Professor Dr. Bente Klarlund Pedersen recommends a minimum of 1/2 hr of exercise every day. Some of her new research also points out that exercising helps to keep muscles stay younger for longer.

I find her research interesting on so many levels –  when it comes to preventing disease, how exercise affects our levels of concentration and our performance. I  find it fascinating to read about research on how exercise affects our emotional health and well-being.

Dr. Pedersen is currently researching marathon runners – she says she is fascinated by the extremes – to find the difference in the people who exercise a lot – and the people who do little or no exercise.

It is exciting to see what comes of her research.

Morning run in the clear blue

The weather here on the west coast of  Canada has been grey, cold and rainy all winter so many of my morning runs have been in pouring rain. But, I don’t mind, I actually think it has its charms – the freshness and the coolness of the air is invigorating. But…I must admit that it is much more fun when the sun is shining and the sea is calm — like this morning!  I hit the road at 7 am with my friend and running partner – and as we solve the world’s problems as we run, I always return with a light heart and a smile on my face.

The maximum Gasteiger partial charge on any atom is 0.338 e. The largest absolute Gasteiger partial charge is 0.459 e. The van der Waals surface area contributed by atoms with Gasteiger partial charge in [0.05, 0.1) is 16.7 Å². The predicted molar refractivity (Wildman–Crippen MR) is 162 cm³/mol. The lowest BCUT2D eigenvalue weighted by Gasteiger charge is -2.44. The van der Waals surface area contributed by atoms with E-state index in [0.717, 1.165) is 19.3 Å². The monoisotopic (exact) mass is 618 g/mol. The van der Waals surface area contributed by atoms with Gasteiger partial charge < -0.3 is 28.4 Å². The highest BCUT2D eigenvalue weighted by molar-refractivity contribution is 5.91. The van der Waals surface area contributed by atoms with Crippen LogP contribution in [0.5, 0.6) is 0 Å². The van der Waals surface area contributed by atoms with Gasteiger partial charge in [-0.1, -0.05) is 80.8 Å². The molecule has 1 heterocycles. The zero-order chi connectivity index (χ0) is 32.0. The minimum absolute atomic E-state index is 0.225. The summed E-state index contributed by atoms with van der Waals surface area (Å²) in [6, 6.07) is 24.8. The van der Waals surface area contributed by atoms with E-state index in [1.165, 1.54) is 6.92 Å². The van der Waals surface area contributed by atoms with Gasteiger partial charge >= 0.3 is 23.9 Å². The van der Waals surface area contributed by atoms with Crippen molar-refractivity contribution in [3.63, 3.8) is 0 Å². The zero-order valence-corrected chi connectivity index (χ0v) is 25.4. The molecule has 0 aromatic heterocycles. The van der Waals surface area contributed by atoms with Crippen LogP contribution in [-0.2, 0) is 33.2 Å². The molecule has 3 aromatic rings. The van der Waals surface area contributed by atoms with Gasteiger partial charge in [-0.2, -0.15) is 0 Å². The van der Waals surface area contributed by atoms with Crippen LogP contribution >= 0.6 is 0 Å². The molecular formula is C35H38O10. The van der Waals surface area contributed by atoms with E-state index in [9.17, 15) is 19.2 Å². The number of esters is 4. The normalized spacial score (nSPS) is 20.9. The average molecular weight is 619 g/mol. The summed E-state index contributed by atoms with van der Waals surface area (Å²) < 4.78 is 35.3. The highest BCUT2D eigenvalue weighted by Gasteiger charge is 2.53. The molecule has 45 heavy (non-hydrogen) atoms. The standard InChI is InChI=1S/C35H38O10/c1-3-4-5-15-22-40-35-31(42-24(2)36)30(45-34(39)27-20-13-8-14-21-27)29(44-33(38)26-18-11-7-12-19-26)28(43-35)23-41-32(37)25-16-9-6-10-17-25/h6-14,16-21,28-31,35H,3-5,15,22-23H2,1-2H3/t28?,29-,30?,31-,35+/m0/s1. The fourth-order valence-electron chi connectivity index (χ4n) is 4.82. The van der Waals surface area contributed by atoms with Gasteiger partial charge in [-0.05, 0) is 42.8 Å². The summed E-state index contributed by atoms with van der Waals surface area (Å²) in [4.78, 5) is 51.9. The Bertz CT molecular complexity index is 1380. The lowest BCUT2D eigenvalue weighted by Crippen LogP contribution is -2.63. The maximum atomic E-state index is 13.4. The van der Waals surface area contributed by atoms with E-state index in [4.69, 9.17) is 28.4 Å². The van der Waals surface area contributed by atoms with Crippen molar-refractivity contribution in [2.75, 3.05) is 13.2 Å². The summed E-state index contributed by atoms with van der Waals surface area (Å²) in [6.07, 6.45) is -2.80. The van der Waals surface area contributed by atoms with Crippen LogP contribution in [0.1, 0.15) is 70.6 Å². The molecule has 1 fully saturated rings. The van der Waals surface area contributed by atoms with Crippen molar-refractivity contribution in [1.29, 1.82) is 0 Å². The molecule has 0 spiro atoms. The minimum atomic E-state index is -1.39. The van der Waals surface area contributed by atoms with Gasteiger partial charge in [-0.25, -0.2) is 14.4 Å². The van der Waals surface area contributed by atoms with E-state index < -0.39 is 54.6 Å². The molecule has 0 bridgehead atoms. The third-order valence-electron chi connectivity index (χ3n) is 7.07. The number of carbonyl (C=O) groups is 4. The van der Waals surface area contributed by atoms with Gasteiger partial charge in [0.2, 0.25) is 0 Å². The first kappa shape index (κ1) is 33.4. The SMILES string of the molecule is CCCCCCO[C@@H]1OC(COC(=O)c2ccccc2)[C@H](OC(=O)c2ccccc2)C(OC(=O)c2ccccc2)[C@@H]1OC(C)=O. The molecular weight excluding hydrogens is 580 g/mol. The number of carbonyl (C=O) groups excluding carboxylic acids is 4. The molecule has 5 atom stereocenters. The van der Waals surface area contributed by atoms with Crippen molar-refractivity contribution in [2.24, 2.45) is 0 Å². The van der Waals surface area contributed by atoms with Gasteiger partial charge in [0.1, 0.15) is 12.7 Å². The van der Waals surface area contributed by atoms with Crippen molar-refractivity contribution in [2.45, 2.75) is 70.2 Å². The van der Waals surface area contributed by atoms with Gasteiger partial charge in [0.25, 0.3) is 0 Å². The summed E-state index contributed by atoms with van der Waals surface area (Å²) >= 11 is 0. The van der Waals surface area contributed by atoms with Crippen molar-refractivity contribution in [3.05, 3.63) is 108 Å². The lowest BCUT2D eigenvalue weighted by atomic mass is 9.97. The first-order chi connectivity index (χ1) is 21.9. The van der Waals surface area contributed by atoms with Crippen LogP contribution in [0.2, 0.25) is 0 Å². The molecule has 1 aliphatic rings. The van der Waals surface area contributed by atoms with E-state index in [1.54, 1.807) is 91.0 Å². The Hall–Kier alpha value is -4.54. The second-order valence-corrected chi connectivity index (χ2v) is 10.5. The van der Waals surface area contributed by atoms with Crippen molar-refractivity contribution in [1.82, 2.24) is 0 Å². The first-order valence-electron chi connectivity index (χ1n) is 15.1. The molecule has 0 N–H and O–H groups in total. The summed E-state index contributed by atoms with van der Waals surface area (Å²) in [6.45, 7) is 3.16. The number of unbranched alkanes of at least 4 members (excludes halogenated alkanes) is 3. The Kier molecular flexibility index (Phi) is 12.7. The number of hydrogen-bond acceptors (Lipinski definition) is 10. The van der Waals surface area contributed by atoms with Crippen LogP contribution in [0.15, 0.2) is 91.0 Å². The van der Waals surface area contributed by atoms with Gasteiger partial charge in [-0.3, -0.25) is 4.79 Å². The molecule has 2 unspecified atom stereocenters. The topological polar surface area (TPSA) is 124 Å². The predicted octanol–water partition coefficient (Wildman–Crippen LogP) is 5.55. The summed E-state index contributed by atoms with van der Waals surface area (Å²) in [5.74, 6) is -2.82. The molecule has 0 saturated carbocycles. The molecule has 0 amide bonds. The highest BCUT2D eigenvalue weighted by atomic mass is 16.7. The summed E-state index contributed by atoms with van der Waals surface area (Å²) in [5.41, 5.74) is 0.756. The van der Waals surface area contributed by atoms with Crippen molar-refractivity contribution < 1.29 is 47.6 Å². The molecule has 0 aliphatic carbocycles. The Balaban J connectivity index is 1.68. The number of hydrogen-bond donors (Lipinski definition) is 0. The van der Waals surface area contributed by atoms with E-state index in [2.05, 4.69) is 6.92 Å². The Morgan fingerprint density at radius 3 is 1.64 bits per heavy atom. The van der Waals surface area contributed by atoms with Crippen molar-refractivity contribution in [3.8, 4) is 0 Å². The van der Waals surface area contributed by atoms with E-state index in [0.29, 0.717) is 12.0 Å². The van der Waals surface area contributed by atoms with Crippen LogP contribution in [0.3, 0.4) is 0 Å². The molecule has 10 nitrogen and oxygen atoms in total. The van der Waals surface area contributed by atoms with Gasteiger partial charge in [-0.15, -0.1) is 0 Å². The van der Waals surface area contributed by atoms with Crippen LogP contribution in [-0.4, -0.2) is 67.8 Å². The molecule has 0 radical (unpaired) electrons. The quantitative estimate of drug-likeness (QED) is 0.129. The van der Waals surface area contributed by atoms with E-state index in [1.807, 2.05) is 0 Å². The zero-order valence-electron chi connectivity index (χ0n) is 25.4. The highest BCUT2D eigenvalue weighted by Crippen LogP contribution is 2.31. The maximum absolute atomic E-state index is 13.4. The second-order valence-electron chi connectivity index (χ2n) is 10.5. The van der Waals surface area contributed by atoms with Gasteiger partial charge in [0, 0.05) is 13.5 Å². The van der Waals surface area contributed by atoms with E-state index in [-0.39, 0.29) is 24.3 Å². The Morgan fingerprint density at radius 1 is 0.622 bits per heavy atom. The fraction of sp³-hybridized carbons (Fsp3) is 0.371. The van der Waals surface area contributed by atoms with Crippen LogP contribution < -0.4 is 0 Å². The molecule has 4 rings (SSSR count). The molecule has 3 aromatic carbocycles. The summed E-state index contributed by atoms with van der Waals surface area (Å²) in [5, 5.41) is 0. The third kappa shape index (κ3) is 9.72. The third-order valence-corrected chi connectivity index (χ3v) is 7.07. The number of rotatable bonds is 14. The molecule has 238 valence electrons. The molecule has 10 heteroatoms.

The Olympic Mountains (USA) in the background. Amazing clear blue sky.

This arrangement made me laugh!

By the lighthouse at the end of the pier.

You can walk on the side of the pier on these impressive stones.

The lighthouse in its full beauty.

The pier – not protected by anything – which is quite amazing considering. It gives me a sense of freedom as I head out to the lighthouse.

Beautiful wild flowers and grass – I adore that everything is natural and allowed to be wild.

Mr. Jonathan Livingstone Seagull

The sea is as clam as my soul after a good run.

Hope you have a great Saturday !

Meniere’s Disease – My way out

Yesterday someone told me her dad had been diagnosed with Meniere’s disease.  I was reminded and felt so sad for the dad, having been there myself.

According to statistics 3-5 million people suffer from Meniere’s disease in the United States alone. 100.000 new cases are diagnosed every day!